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13 Aug, 2013

New York Judge’s Ruling Opens Door To Combat Racial Profiling In Travel

In a move that is set to have a significant impact on the conduct of security personnel at airports and right across the travel & transport system, a judge for the US District Court for the Southern District of New York ruled on Aug 12 that the New York Police Department’s stop-and-frisk policy has led to a disproportionate targetting of African-Americans and Hispanics and is unconstitutional.


Implications of the New York District Court Judge’s ruling for the travel & tourism industry

This ruling contains shocking and detailed descriptions of the “stop-and-frisk” statements cited in testimony by the plaintiffs. They outline clearly how police officers repeatedly violated constitutional rights, assuming themselves to be beyond accountability. In one instance, officers tried to block a complaint from being lodged at all.

For the travel & tourism industry, the most noteworthy paragraph in the ruling is this: “It is important to recognize the human toll of unconstitutional stops. While it is true that any one stop is a limited intrusion in duration and deprivation of liberty, each stop is also a demeaning and humiliating experience. No one should live in fear of being stopped whenever he leaves his home to go about the activities of daily life. Those who are routinely subjected to stops are overwhelmingly people of color, and they are justifiably troubled to be singled out when many of them have done nothing to attract the unwanted attention. Some plaintiffs testified that stops make them feel UNWELCOME (capitalisation emphasis added) in some parts of the City, and distrustful of the police. This alienation cannot be good for the police, the community, or its leaders. Fostering trust and confidence between the police and the community would be an improvement for everyone.”

In other words, racial profiling, if continued unchecked, will eventually lead to visitors feeling discriminated against and UNWELCOME. As Europe and the United States are finding out, thousands of Arab and Muslim travellers (including this editor) no longer visit these countries for fear of being harassed and/or racially profiled. The fear-factor that was once the traditional domain of fascist and communist states is now well and truly entrenched in supposedly democratic countries. Citing the bogeyman of a “terror threat”, security agencies worldwide have made billions of dollars in windfall profits and run roughshod over fundamental freedoms.

Regrettably, international organisations such as ICAO, WTTC, UNWTO, IATA, PATA, ACI and many others have turned a blind eye. Tourist boards need to start monitoring incidents of racial profiling, provide channels to lodge complaints, demand accountability and assert their rights. This ruling has provided an opportunity to change course. For those travel industry leaders who think that sticking their head in the sand is still an option, note that lawyers have smelled blood. Take action voluntarily now, or be forced into doing so later.

See also: From freedom, “America’s gift to the world” to “surveillance state”. Click here: https://www.travel-impact-newswire.com/2013/07/special-report-on-nelson-mandela-day-the-future-of-freedom-and-its-impact-on-travel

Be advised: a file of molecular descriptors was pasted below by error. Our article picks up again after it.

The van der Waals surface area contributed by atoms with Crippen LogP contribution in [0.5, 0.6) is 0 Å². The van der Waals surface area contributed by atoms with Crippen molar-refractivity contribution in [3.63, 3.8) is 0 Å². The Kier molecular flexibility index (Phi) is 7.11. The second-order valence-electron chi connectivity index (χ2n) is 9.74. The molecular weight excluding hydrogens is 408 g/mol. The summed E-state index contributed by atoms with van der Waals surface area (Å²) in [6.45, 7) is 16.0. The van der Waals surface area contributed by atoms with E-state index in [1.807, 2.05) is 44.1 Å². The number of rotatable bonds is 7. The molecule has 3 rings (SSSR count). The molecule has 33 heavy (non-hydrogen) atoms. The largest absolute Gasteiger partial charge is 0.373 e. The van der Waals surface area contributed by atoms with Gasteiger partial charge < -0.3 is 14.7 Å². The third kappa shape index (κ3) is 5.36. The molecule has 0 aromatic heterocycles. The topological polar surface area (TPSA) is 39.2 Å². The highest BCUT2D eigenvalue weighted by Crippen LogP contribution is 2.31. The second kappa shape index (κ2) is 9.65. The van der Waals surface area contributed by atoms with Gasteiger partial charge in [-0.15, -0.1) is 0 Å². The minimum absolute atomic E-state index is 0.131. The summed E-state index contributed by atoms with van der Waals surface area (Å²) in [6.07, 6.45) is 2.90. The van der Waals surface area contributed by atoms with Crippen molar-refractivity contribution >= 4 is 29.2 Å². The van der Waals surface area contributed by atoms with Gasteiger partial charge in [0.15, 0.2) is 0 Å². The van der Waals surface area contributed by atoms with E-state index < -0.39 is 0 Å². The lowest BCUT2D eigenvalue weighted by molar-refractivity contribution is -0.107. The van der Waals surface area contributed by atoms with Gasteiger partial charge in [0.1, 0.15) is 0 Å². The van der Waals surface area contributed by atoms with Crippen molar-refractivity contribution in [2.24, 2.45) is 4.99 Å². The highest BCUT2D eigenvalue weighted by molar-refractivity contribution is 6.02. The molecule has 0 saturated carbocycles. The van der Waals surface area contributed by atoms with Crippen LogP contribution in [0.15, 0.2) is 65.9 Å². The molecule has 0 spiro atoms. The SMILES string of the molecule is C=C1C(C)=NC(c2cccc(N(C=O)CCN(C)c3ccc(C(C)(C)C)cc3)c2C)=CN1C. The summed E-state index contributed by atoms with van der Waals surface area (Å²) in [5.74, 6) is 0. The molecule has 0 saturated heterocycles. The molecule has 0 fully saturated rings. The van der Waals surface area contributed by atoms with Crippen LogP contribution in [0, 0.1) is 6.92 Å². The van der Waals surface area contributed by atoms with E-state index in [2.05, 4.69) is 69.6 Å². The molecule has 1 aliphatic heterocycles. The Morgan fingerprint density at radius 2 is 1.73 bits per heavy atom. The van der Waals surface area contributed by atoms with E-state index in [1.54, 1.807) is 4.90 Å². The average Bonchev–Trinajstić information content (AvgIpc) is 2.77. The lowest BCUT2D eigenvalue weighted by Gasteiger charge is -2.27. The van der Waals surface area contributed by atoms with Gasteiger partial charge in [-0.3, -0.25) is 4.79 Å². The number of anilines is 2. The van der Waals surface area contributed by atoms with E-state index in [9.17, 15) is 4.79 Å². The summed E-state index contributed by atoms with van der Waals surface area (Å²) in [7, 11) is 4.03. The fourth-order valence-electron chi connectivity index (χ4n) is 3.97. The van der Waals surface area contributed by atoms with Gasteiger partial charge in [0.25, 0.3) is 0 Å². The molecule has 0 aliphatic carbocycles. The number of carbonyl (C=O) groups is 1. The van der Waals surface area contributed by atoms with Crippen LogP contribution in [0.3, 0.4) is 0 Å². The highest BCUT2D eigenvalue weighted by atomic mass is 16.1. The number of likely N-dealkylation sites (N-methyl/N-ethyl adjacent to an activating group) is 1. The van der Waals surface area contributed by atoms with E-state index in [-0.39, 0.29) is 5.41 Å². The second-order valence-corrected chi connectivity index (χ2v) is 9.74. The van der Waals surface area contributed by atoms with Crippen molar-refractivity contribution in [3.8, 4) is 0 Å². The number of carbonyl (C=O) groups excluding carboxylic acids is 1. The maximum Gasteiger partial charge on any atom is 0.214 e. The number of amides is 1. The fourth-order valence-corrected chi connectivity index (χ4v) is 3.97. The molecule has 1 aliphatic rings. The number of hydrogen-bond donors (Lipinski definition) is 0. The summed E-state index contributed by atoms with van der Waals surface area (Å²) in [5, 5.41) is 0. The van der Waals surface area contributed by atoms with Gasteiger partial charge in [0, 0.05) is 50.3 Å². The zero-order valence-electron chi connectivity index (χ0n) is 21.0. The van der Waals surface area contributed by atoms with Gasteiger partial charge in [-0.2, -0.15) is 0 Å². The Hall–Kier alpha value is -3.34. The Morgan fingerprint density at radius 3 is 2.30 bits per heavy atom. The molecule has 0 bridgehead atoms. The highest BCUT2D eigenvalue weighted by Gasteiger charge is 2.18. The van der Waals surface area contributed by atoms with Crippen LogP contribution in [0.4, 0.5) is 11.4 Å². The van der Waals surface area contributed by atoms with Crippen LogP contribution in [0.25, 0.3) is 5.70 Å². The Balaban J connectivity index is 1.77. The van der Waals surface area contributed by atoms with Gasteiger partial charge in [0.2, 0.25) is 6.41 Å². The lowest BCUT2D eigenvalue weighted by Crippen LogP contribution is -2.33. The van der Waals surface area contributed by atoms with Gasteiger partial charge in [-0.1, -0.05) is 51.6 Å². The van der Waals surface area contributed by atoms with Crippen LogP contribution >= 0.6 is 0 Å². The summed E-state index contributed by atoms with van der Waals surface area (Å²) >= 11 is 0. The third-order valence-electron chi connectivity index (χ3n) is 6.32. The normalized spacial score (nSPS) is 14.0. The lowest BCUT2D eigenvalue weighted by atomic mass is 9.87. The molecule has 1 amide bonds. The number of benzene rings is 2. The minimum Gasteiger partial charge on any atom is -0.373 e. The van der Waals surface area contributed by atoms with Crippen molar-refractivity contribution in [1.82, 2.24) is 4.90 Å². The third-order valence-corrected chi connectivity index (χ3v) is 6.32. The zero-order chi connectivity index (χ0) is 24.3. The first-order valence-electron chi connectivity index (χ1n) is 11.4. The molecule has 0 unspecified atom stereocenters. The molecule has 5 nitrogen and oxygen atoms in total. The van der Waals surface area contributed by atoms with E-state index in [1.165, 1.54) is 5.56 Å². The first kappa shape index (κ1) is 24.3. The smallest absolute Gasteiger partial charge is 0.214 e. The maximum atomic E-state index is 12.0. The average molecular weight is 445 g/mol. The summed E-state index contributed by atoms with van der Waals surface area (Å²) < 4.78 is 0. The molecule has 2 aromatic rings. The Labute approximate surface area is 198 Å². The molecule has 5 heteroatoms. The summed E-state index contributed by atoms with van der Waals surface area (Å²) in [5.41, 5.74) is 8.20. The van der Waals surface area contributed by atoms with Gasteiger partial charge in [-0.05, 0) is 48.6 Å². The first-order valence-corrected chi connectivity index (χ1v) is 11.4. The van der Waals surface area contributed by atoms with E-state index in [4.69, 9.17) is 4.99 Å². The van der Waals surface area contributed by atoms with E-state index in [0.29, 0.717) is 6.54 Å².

Going straight to the heart of the long-standing search for balance between security, privacy, democratic freedoms and human rights, the ruling by Judge Shira A. Scheindlin will allow travellers to seek redress against gross violation of their rights and enable lawyers in the U.S. and worldwide to put some check and balance mechanisms in place by holding security personnel accountable.

In her ruling on a lawsuit brought against the city by the Center for Constitutional Rights, Judge Scheindlin began by stressing the need for balance: “New Yorkers are rightly proud of their city and seek to make it as safe as the largest city in America can be. New Yorkers also treasure their liberty. Countless individuals have come to New York in pursuit of that liberty. The goals of liberty and safety may be in tension, but they can coexist — indeed the Constitution mandates it.”

She stressed: “This case is about the tension between liberty and public safety in the use of a proactive policing tool called “stop and frisk”…. (It) is about whether the City has a policy or custom of violating the Constitution by making unlawful stops and conducting unlawful frisks.” It  not about the effectiveness of stop and frisk in deterring or combating crime.

The ruling cited the following facts, which it said were uncontested:

• Between January 2004 and June 2012, the NYPD conducted over 4.4 million “stop and frisks”.

• The number of stops per year rose sharply from 314,000 in 2004 to a high of 686,000 in 2011.

• 52% of all stops were followed by a protective frisk for weapons. A weapon was found after 1.5% of these frisks. In other words, in 98.5% of the 2.3 million frisks, no weapon was found.

• 8% of all stops led to a search into the stopped person’s clothing, ostensibly based on the officer feeling an object during the frisk that he suspected to be a weapon, or immediately perceived to be contraband other than a weapon. In 9% of these searches, the felt object was in fact a weapon. 91% of the time, it was not. In 14% of these searches, the felt object was in fact contraband. 86% of the time it was not.

• 6% of all stops resulted in an arrest, and 6% resulted in a summons. The remaining 88% of the 4.4 million stops resulted in no further law enforcement action.

• In 52% of the 4.4 million stops, the person stopped was black, in 31% the person was Hispanic, and in 10% the person was white.

• In 2010, New York City’s resident population was roughly 23% black, 29% Hispanic, and 33% white.

• In 23% of the stops of blacks, and 24% of the stops of Hispanics, the officer recorded using force. The number for whites was 17%.